Years ago when I was in the thick of diapers, bottles, and up-every-night parenting with four children, I agreed to speak at a retreat on being thankful. I think the speaking assignment sounded good to me because it meant a weekend away from home. But unfortunately, I didn’t really consider how much work it would be to prepare, speak, and THEN come back home. I don’t remember much of what I said, but I know the theme was “Give thanks in all circumstances; for this is the will of God in Christ Jesus for you” (1 Thessalonians 5:18). In my talk I might have mentioned that there was joy to be found in cultivating thankfulness no matter what is going on around us.
THEN I came BACK HOME . . . and found that cultivating thankfulness was easier said than done. I was tired. The kids were cranky. My husband was busy. I don’t remember many details from those years, but I do remember that a few days after the retreat I was walking through our living room, kicking toys out of my way, and thinking to myself, “It’s a shame I lied to those women.” At that moment, thankfulness seemed way out of my reach.
In the years that followed, I can’t say I have solved the thankfulness problem. The truth is there are always reasons not to be thankful. I have my list. You have yours. But the Bible tells us that there are always bigger and better reasons to be thankful. In Psalm 103, the psalmist talks to his heart, saying, “Bless the Lord, O my soul, and forget not all his benefits.” What are those benefits? Our sins are forgiven, diseases are healed, and life is redeemed from the pit. And there is more—we are crowned with love, satisfied with good things, and renewed even in our old age.
It all sounds so good doesn’t it? But often I have trouble remembering those eternal benefits amid my all-too-real present troubles. What helps me to remember? It’s others who are ahead of me that show me how. Just a few weeks ago, I was attending an event for Bethesda—a ministry to adults with disabilities that my sister-in-law, Jill Miller started with her husband, Paul. Their adult daughter Kimmy has several disabilities and uses a speech board to communicate. The highlight of the evening was when Jill brought Kimmy and her friends on stage and led them in acting out a Bible story. Some used speech boards, some had phones that read the Bible for them, some were in wheelchairs. But what fun they had talking about Jesus. How they cheered and laughed in excitement when Jill talked about heaven.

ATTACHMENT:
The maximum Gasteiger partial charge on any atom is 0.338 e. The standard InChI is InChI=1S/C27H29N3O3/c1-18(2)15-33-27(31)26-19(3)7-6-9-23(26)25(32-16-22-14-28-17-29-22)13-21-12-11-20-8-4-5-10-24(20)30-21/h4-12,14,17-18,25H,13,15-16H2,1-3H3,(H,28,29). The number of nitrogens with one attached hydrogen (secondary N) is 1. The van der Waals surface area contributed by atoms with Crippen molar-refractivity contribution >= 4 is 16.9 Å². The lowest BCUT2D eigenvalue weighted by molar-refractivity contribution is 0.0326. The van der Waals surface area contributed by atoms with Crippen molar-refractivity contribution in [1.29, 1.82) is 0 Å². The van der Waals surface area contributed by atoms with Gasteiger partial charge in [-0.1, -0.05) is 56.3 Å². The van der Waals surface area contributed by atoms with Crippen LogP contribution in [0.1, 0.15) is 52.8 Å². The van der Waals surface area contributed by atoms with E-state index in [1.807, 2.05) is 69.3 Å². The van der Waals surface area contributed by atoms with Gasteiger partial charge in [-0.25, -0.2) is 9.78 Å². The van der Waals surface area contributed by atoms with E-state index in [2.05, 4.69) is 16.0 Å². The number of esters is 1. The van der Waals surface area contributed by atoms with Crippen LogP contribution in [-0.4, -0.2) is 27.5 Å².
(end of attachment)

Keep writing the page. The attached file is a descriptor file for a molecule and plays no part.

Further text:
The next morning while studying Colossians 2, I was confronted by the question: “When was the last time you were overflowing with thanksgiving?” That morning I had the answer right away—I was so thankful to worship a God who loves the weak and makes them strong. I was so thankful that our God lifts up the lowly and crowns them with love and compassion. I was so thankful for eternal blessing in a life filled with struggle, and that Kimmy and her friends were leading the way. It really is true: the last will be first and the first will be last. How great is our God who can do all that?
I didn’t actually lie to those women at the retreat. We truly can overflow with thankfulness in a world full of trouble. Thankfulness doesn’t take away the troubles or solve them, but we can still bless the Lord for all his benefits—especially for Jesus who will one day call our names and bring us to our forever home with him.
Psalms: Real Prayers for Real Life
How long? Why is this happening? Where are you, God? For centuries, God’s people have learned to go to God with their real questions, struggles, and everyday needs by reading and studying the Psalms. In this practical, gospel-rich small group study, authors Barbara Juliani and Patric Knaak guide participants in learning how the Psalms give us words to pray about the real struggles in our lives